Athletics: Dick Tayler remembers stunning 10,000m Commonwealth Games gold 50 years on

A special tribute will be paid to one of New Zealand's most iconic sporting moments this month.

This year marks 50 years since Dick Tayler's stunning win in the 10,000m at the 1974 Christchurch Commonwealth Games.

To commemorate the anniversary, the national 10,000m championships will be held in Tayler's hometown of Dunedin.

It was a result that no one saw coming pre-race, and half a century on, rewatching that famous day in Christchurch brings back memories.

"A lot of people probably expected me to go 150 out," Tayler, 75, told Newshub. "But I went at 300."

It proved the difference and led to an iconic celebration.

"People often ask me why did I throw my arms in the air," he said. "I said I heard someone yell out in the crowd, 'the bar's open'."

The run was so remarkable, it still stands as the New Zealand resident record; but before the race all the hype was around world record holder David Bedford, and three Kenyan favourites.

"I ran a 3m 57s mile on my own, four days before," Tayler explained. "So I was in really good shape.

"It was a wee bit uncanny stepping on the track amongst the best in the world and having a nice feeling."

Now, Tayler will get to see the country's future 10,000m stars firsthand, when the Caledonian Ground hosts the nationals on January 13, to mark the 50th anniversary of his gold medal triumph.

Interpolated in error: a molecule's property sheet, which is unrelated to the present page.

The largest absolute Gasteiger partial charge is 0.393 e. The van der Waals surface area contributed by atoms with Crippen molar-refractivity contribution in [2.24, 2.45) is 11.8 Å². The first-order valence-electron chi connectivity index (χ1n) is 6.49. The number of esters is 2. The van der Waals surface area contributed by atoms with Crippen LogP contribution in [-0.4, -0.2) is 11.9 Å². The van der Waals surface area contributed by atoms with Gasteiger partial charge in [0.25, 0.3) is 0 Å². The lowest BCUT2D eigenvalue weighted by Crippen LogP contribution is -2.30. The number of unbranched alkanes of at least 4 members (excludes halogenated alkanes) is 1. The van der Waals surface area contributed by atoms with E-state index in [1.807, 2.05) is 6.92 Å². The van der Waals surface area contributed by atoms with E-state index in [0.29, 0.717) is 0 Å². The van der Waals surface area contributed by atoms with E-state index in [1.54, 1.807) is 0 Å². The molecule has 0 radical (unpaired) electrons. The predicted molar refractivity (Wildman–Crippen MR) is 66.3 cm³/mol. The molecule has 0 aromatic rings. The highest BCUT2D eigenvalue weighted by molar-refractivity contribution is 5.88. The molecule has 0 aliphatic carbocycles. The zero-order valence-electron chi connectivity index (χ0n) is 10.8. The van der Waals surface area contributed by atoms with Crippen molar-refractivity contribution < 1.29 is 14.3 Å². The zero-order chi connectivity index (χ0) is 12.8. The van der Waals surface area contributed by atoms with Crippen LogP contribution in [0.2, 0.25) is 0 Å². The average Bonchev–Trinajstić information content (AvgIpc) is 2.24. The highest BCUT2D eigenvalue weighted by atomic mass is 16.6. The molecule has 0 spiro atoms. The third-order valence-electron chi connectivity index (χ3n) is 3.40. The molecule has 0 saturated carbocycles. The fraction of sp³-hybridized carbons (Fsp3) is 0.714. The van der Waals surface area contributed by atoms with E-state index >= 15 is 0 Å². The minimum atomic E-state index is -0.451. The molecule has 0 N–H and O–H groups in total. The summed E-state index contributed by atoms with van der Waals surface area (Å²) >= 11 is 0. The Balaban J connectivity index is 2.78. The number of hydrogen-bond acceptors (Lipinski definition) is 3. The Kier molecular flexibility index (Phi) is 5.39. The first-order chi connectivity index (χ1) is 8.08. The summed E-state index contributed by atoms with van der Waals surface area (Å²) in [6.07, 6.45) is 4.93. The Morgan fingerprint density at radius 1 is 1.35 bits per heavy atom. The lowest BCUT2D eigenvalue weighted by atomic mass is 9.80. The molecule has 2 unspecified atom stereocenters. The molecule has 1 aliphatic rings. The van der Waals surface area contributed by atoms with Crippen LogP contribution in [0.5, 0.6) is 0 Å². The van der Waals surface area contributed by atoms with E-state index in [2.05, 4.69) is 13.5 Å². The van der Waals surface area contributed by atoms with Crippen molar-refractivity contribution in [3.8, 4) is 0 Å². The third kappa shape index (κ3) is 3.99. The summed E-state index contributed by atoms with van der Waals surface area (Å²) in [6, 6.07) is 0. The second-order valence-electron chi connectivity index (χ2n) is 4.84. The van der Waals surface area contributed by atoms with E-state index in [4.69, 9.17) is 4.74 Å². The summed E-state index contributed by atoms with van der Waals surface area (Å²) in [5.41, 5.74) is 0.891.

"I was over the moon, absolutely over the moon, because Otago Ariki Athletic Club and Otago Athletics have been an important part of my athletic career."

Tayler believes there's no reason New Zealand can't have another golden age of middle and long-distance running - although that wasn't always the path he wanted to take.

"When I was at school, I wanted to be a good rugby player. I did a bodybuilding course and all that, so I left school at 14 stone.

"I stepped on the track at QEII at ten and a half stone. You've got to get your bodyweight down, and you've got to be lean and mean, and you've got to do the work.

"A lot of Kiwis can do the work, so there's no reason why not."

Fifty years on, Taylor hopes he's there himself to witness our next world-beater.